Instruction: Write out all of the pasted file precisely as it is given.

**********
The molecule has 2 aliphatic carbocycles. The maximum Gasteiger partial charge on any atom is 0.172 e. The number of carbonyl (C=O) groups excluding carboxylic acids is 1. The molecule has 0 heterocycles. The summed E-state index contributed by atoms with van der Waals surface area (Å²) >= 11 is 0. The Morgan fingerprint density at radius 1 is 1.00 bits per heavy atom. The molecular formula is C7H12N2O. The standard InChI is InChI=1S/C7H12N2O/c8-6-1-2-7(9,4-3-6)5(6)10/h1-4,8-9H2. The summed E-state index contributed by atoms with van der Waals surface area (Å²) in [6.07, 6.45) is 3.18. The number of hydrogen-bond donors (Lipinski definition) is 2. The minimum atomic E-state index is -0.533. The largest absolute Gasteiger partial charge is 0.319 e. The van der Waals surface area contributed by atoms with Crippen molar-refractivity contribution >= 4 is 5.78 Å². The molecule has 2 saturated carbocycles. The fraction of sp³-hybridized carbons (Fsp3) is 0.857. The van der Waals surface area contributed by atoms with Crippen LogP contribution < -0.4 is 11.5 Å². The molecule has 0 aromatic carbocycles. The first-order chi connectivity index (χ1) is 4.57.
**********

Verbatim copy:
The molecule has 2 aliphatic carbocycles. The maximum Gasteiger partial charge on any atom is 0.172 e. The number of carbonyl (C=O) groups excluding carboxylic acids is 1. The molecule has 0 heterocycles. The summed E-state index contributed by atoms with van der Waals surface area (Å²) >= 11 is 0. The Morgan fingerprint density at radius 1 is 1.00 bits per heavy atom. The molecular formula is C7H12N2O. The standard InChI is InChI=1S/C7H12N2O/c8-6-1-2-7(9,4-3-6)5(6)10/h1-4,8-9H2. The summed E-state index contributed by atoms with van der Waals surface area (Å²) in [6.07, 6.45) is 3.18. The number of hydrogen-bond donors (Lipinski definition) is 2. The minimum atomic E-state index is -0.533. The largest absolute Gasteiger partial charge is 0.319 e. The van der Waals surface area contributed by atoms with Crippen molar-refractivity contribution >= 4 is 5.78 Å². The molecule has 2 saturated carbocycles. The fraction of sp³-hybridized carbons (Fsp3) is 0.857. The van der Waals surface area contributed by atoms with Crippen LogP contribution < -0.4 is 11.5 Å². The molecule has 0 aromatic carbocycles. The first-order chi connectivity index (χ1) is 4.57.